Why Denmark’s Progressive Policies Aren’t Closing the Gender Gap in Leadership

Why Denmark’s Progressive Policies Aren’t Closing the Gender Gap in Leadership

Like other Scandinavian countries, Denmark has a robust social welfare system that supports gender parity in society and the workplace through benefits like subsidized child care and a generous parental leave entitlement for working mothers and fathers. Yet women still make up a small minority of top-level executives in Denmark’s business community, while Danish women’s earnings still lag well behind those of men performing similar work.

In a recent piece at the Harvard Business Review, Bodil Nordestgaard Ismiris, VP at the Danish Association of Managers and Executives, shed some light on this disconnect and suggested some reasons why Denmark’s progressive institutions have not automatically resulted in gender parity.

One problem is that Danish women suffer a motherhood penalty just like women in other countries: Their earnings drop after the birth of their first child and never recover, whereas fathers’ earnings hold steady. Other scholars have pointed to this paradox in the Scandinavian system, wherein working mothers are offered generous parental leave entitlements, but end up harming their lifetime earning potential by spending lengthy periods of time either out of the workforce or in part-time “mommy track” jobs that pay little and offer no room for advancement.

To help correct this imbalance, Denmark and other Scandinavian countries offer fathers generous parental leave as well. In the case of Denmark, Ismiris explains, new parents get 52 weeks of leave with at least partial pay, which they can divide anyway they like; new mothers are also guaranteed 18 weeks of this at full pay, while fathers are guaranteed two weeks. Despite the law encouraging couples to share parental leave, however, in practice women take the bulk of that leave: 300 days on average, compared to just 30 days among men. That means women are still taking on the majority of household and child care duties—and making greater career sacrifices to do so.

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The Motherhood Penalty Is About the Choices Women Don’t Have, Not the Ones They Make

The Motherhood Penalty Is About the Choices Women Don’t Have, Not the Ones They Make

The motherhood penalty refers to the negative impact becoming a mother has on the lifetime earnings of working women compared to their male colleagues. Whereas men who become fathers can actually see their earnings increase relative to their childless peers, mothers often see theirs stagnate or decline and never recover, contributing significantly to the earnings gap and wealth gap between men and women.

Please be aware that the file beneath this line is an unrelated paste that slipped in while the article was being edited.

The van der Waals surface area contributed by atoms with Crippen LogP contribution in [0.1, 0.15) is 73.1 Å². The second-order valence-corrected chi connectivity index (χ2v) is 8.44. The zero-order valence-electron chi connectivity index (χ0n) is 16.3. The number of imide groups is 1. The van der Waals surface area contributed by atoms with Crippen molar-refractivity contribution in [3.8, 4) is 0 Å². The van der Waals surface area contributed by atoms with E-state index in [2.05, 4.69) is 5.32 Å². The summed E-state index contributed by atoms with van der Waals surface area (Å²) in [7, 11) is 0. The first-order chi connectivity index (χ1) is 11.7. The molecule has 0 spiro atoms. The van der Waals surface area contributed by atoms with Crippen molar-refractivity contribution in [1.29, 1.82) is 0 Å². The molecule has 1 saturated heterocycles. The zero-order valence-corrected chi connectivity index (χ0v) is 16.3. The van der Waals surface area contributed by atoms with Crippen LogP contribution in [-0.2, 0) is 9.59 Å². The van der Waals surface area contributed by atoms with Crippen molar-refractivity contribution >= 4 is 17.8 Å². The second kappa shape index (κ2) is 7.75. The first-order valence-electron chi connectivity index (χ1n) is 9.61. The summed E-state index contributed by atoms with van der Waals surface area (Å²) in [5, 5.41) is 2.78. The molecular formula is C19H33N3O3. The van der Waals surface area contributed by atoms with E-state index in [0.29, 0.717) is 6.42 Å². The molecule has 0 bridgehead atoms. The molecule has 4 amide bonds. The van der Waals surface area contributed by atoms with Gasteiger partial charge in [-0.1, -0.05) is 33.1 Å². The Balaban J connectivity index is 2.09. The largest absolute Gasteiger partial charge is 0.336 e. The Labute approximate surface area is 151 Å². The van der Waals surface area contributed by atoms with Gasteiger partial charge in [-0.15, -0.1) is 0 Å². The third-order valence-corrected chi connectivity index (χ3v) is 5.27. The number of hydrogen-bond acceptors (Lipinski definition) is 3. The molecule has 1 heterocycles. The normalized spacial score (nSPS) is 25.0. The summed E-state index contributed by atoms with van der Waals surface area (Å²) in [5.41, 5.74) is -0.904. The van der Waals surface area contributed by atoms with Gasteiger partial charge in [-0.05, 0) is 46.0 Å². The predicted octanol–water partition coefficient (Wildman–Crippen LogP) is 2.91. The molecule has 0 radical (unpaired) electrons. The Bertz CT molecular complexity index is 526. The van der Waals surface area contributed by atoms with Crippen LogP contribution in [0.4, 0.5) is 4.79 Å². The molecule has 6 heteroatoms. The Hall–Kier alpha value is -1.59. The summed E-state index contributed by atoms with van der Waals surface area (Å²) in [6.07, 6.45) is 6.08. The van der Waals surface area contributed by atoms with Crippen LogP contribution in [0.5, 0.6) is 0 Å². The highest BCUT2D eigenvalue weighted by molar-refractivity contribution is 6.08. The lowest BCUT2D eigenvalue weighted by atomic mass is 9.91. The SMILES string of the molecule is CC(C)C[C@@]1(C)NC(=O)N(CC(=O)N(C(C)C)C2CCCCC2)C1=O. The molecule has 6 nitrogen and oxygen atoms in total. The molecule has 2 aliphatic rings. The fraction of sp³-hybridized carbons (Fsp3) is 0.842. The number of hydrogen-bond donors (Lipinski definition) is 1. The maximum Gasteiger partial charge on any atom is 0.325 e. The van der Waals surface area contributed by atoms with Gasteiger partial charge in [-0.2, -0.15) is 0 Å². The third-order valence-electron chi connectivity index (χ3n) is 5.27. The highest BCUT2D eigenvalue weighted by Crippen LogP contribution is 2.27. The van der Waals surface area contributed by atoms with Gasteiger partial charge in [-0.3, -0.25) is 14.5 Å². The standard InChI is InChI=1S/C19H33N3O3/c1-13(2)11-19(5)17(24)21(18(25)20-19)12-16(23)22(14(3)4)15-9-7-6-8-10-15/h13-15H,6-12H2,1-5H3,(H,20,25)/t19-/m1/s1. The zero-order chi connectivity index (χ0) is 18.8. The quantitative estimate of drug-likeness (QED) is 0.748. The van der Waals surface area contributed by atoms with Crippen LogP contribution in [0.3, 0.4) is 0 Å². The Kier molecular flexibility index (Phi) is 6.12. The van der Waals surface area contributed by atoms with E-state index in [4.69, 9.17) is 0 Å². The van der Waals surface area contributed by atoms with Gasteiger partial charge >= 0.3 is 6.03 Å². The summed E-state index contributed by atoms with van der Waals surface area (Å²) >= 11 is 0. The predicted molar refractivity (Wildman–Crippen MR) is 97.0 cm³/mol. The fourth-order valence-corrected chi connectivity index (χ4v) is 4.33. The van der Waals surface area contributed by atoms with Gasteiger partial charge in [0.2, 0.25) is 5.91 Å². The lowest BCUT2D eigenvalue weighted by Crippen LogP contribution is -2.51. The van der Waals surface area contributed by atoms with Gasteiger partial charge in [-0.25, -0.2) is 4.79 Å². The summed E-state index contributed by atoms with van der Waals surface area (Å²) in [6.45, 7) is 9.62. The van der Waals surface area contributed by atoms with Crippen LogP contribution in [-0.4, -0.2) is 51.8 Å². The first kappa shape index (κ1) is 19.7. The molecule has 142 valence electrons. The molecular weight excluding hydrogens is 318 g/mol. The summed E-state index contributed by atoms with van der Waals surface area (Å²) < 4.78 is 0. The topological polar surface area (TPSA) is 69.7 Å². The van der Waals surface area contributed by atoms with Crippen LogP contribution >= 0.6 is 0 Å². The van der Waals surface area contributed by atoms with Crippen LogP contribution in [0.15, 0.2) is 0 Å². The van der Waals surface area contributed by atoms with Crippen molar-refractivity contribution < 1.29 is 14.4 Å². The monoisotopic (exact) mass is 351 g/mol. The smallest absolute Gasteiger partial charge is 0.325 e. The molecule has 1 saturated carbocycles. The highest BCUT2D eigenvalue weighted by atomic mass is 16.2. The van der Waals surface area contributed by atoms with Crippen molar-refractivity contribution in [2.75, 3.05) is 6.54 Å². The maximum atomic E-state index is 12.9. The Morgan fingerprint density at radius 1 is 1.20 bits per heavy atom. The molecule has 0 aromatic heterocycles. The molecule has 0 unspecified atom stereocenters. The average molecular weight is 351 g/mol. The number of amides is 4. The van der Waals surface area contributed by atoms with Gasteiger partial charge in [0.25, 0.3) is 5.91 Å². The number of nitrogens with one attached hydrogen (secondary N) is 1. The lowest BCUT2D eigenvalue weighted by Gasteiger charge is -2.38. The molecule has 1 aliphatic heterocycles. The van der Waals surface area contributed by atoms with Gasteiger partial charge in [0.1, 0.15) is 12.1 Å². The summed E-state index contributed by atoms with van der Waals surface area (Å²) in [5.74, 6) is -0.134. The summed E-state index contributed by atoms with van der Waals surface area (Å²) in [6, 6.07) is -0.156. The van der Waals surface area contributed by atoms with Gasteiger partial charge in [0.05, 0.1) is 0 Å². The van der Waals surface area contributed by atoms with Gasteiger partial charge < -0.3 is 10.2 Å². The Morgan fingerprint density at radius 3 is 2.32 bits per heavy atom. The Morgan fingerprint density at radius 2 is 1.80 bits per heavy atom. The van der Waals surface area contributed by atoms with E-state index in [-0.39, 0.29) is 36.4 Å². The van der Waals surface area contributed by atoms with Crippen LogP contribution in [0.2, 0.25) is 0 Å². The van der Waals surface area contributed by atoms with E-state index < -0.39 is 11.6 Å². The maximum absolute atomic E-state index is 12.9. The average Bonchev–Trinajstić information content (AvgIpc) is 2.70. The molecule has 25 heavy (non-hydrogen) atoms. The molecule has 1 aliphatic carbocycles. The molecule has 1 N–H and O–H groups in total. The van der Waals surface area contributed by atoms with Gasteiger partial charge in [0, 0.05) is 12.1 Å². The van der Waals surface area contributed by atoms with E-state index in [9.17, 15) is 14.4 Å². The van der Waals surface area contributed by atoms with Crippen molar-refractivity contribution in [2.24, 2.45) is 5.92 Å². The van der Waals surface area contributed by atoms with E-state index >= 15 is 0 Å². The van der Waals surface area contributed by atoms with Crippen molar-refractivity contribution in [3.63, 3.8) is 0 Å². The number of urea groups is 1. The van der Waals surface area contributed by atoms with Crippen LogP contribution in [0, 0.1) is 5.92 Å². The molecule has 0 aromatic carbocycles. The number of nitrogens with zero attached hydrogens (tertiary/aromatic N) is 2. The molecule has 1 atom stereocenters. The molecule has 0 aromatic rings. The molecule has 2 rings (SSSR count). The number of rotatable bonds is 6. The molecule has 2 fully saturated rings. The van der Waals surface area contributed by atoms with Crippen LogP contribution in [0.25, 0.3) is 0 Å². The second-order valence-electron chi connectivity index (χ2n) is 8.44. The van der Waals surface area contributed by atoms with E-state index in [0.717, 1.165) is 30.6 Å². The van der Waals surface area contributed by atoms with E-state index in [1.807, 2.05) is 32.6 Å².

Responding to a recent sponsored study by Merrill Lynch and Bank of America on financial wellness issues specific to working women, Washington Examiner columnist Hadley Heath Manning objects to calling the motherhood penalty a “penalty,” arguing that it’s more of a tradeoff for women who just want to spend more time raising their children:

Among all demographic groups, who makes the most money? Married fathers. This isn’t because society values them more, but because they often make sacrifices to try to earn more to support their families. And who shares household earnings and the associated wealth accumulation with married fathers? Married mothers, of course. The term “motherhood penalty” fails to capture this. Married motherhood comes with great benefits, both financial and non-financial.

The reality is that mothers are paid less than non-mothers (and accumulate less wealth as a result) not because employers or “society” penalize us, but because, on aggregate, mothers make trade-offs that result in less money.

Manning’s argument is one we often hear from gender pay gap skeptics and critics of gender equality initiatives in the workplace. More importantly, it’s just plain wrong. Nobody expects women who freely choose to take multi-year career breaks to earn as much in their lifetimes as those who don’t.

The problem is that these choices are not always made freely, and when men and women make the same choices, the outcomes are very different.

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